The corporate savings rate rose in Q3 as per the Z1 survey and looks like it has probably risen more since.
It's a bit weird as capital formation ie capex, was rising into year end.
As per the chart below business loans picked up a little in Jan and are flat in the first week of Feb so far having gone negative for a few weeks in Q4.
Good job Yellen didnt hike rates to a neutral level before leaving the Fed as I think that would probably be enough to trigger a recession.
Instead we have continuing very loose rates trying to underwrite, in my view, a transition between economic cycles without a recession in the middle.
The new cycle will involve lower corporate margins and more defaults. So how do you play credit spreads widening over time?
One simple solution is CLO equity. If during the two year reinvestment period leveraged loan spreads widen, then as the CLO reinvests excess cashflows and early repayments the spread between the collateral pool yield and the CLO note funding costs widens, increasing the return to the CLO equity.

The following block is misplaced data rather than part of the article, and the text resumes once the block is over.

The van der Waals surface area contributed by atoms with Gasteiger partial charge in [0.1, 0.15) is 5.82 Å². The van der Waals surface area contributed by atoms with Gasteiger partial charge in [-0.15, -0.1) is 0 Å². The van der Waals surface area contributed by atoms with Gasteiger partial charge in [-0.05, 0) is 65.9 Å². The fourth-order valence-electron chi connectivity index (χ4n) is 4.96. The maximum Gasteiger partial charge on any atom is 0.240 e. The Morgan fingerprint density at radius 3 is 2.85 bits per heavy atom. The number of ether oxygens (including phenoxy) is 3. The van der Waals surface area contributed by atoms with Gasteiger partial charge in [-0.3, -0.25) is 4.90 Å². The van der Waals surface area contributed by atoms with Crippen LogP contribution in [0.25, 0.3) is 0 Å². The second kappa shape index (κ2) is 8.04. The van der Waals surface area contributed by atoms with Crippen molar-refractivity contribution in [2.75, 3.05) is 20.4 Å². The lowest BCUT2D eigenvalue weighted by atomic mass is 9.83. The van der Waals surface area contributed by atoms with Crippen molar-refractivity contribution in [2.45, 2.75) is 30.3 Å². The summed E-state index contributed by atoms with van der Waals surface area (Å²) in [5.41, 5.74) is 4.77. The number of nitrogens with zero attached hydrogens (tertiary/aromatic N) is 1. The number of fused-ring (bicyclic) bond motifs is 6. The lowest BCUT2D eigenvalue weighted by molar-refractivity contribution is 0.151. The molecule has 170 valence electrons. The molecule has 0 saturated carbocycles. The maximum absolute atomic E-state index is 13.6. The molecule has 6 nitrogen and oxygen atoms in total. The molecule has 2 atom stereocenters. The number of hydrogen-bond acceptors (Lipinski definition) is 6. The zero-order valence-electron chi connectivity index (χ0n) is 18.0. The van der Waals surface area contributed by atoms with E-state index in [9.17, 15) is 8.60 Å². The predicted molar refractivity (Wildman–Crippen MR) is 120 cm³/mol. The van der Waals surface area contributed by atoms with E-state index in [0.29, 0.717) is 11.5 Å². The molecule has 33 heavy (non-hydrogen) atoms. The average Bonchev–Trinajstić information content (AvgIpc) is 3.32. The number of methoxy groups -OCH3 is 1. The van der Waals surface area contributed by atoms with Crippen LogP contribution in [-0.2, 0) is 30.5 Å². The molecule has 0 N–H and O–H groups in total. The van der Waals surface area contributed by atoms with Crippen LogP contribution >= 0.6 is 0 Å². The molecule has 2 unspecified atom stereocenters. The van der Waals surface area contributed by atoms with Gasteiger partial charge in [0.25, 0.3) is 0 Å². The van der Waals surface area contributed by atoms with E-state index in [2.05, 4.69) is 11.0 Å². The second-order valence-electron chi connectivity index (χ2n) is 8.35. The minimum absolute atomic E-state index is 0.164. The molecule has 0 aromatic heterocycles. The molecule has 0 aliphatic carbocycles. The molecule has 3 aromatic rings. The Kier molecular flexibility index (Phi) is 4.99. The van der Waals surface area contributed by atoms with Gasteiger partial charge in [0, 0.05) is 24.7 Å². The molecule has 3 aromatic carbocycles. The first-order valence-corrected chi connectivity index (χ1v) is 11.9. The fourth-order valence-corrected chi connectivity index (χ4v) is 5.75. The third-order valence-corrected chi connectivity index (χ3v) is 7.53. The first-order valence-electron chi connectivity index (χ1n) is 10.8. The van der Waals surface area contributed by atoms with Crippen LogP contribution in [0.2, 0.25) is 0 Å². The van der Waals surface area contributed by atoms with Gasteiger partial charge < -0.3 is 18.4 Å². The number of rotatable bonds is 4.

Obviously the CLO manager has to avoid defaults or stopping out of deteriorating credits at marked down prices to generate an overall benefit.
This credit spread widening benefitting CLO equity is exactly what happened in the 2 year period into March 2016, and in my view this cycle could potentially happen several times over the next 10 years or so.
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